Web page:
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Indonesian Cuisine and Recipes

Indonesian Recipes and cooking

Cooking by Country - July 2003


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Go to:-  Indonesia Speciality Dish  |  Indonesia Featured Ingredient  |  Cooking by Country Main Page




The "original" Spice Islands, Indonesia is a group of over 13,000 islands which stretch between Asia and Oceania. Dividing the Pacific and Indian oceans, it is officially designated to be in South East Asia.



About 6,000 of the islands are actually inhabited, the most well known of these being Borneo, Sumatra, Java and Bali. There is a mixture of many peoples, including European, Indian, Chinese and the native Malays, all of which have influenced the cuisine which is generally of a very spicy hot nature, utilising the many exotic fresh produce which grows in abundance in the warm climate.


Ancient Times and Historic Influences on Indonesian Cooking


Located at the crossroads of the ancient world, spanning the trade routes between the Middle East and Asia, it's not surprising that traders, immigrants and even pirates were enticed by the riches of these Spice Islands.


Perhaps the first visitors to arrive were the Indian Traders in the 1st century AD, primarily from South-east India. During the 1st and 7th centuries AD they not only introduced the Sanskrit language, Buddhism and Hinduism, but they also brought with them cucumber, eggplant, and cowpeas and assimilated curries into the native cuisine.


With the spread of Buddhism to China, Chinese pilgrims who sailed to India stopped off and stayed in Indonesia to learn more about Buddhism and early writings (c132AD) confirm the existence of diplomatic relations between parts of Indonesia and China. However it wasn't until the early 17th Century that Chinese tradesmen, encouraged by the Dutch, and workers came in any numbers. The Chinese introduced the wok and stir-frying as well as vegetables such as, as cabbage.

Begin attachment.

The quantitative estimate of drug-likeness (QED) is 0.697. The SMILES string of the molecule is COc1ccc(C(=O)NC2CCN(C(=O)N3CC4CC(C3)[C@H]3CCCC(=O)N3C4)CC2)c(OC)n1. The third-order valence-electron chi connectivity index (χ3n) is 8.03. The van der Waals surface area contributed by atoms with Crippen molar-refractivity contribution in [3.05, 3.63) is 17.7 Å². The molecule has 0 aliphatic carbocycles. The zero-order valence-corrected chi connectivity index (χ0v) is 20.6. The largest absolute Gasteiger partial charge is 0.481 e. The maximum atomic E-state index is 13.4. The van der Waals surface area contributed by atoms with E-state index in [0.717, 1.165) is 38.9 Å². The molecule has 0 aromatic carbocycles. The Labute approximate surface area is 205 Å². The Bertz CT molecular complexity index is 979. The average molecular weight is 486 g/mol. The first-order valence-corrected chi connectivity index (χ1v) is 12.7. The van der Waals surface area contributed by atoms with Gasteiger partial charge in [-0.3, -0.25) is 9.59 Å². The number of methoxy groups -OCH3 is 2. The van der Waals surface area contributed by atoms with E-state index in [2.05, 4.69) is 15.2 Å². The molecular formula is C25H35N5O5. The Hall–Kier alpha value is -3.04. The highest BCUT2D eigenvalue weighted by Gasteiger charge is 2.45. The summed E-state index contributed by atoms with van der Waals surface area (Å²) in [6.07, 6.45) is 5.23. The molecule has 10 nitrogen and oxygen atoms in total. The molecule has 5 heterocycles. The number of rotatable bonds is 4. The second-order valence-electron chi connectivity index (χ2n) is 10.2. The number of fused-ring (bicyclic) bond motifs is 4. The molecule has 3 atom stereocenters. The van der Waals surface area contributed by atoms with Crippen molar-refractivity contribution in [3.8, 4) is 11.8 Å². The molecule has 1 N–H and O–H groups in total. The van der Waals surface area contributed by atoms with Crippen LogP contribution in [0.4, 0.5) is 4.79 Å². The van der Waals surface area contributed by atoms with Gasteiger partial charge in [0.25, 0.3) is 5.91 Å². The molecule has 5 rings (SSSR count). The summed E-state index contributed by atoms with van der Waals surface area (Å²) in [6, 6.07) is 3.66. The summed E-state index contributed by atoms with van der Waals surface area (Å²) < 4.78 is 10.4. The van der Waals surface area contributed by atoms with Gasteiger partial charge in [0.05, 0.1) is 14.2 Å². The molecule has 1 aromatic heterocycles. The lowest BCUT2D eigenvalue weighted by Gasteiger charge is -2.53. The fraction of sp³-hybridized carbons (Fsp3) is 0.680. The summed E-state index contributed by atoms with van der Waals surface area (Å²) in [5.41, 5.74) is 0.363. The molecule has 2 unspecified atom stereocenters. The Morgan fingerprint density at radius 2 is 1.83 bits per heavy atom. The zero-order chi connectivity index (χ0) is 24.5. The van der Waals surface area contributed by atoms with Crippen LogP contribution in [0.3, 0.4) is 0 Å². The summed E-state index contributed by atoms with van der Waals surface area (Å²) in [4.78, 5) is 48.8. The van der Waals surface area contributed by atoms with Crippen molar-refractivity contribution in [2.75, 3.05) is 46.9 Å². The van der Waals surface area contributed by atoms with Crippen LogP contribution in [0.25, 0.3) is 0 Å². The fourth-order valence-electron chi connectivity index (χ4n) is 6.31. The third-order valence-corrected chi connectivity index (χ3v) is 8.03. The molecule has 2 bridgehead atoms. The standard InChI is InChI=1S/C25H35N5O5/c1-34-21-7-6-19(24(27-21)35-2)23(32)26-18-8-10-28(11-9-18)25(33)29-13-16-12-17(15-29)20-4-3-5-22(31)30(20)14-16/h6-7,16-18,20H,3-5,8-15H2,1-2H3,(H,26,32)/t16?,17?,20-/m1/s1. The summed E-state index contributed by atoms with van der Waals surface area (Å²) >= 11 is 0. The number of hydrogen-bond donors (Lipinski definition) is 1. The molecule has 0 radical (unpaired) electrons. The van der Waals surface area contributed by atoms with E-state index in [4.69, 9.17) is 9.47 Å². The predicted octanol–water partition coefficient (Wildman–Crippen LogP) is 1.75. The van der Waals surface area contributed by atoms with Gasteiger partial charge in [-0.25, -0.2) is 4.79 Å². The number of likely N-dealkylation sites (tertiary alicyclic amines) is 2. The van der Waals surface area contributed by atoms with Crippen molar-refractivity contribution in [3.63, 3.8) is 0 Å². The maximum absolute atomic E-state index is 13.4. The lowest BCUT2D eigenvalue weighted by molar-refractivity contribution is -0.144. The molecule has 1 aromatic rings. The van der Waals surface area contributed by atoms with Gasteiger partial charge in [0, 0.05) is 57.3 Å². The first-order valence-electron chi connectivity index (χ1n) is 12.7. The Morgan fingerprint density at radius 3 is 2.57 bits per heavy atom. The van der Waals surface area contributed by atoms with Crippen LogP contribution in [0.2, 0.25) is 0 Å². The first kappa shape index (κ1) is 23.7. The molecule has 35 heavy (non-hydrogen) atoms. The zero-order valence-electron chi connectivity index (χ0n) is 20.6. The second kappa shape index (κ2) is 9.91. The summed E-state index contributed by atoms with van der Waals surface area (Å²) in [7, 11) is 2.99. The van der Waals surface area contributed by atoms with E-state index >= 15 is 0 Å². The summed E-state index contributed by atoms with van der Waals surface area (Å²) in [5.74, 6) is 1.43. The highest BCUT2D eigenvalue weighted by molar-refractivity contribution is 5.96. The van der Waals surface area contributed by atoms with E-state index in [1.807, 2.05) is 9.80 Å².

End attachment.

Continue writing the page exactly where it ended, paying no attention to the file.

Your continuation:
In their search for spices, Europeans including the Dutch, Portuguese, Spanish and British began arriving in the early 16th Century. They introduced many ingredients to the islands including peanuts, avocado, pineapple, tomato, chilli, pepper, squash and pumpkin. Their introduction of Christianity also had its influence on the cuisine, in particular the eating of pork.


Middle Eastern traders and money lenders who have traded and settled in Indonesia since the 17th Century introduced techniques and ingredients. One such is the use of small cubes of meat cooked on skewers - Satay or Kebab.


Current day Indonesian Cuisine


With influences from Asia, the Middle East and Europe, plus the abundance of fresh and exotic produce grown locally, one can expect the cuisine of Indonesia to be varied. Fish and seafood feature prominently in the diet although customs differ from region to region and soybeans, beef, chicken and vegetables are also eaten. Pork is consumed, however being predominantly Moslem, is usually confined to Chinese restaurants and non-Moslem areas.


Rice is the staple on most of the islands although other traditional staples include corn, sago, cassava and sweet potatoes.


An everyday Indonesian meal,  often referred to as a "rijsttafel" which is Dutch for "Rice Table",  usually consists of a main rice dish with a combination of small meat, chicken, fish, vegetable and egg dishes plus several sambals, pickles and "soup" dishes which are usually  all served at the same time. 


Chili is an essential ingredient to Indonesian cuisine and most of the main dishes are "hot". Various spices play a vital role in the flavouring of recipes including turmeric, coriander and curry powder and other widely used ingredients include fresh ginger, coconut, peanuts and Kecap Mani (Indonesian Soy sauce).



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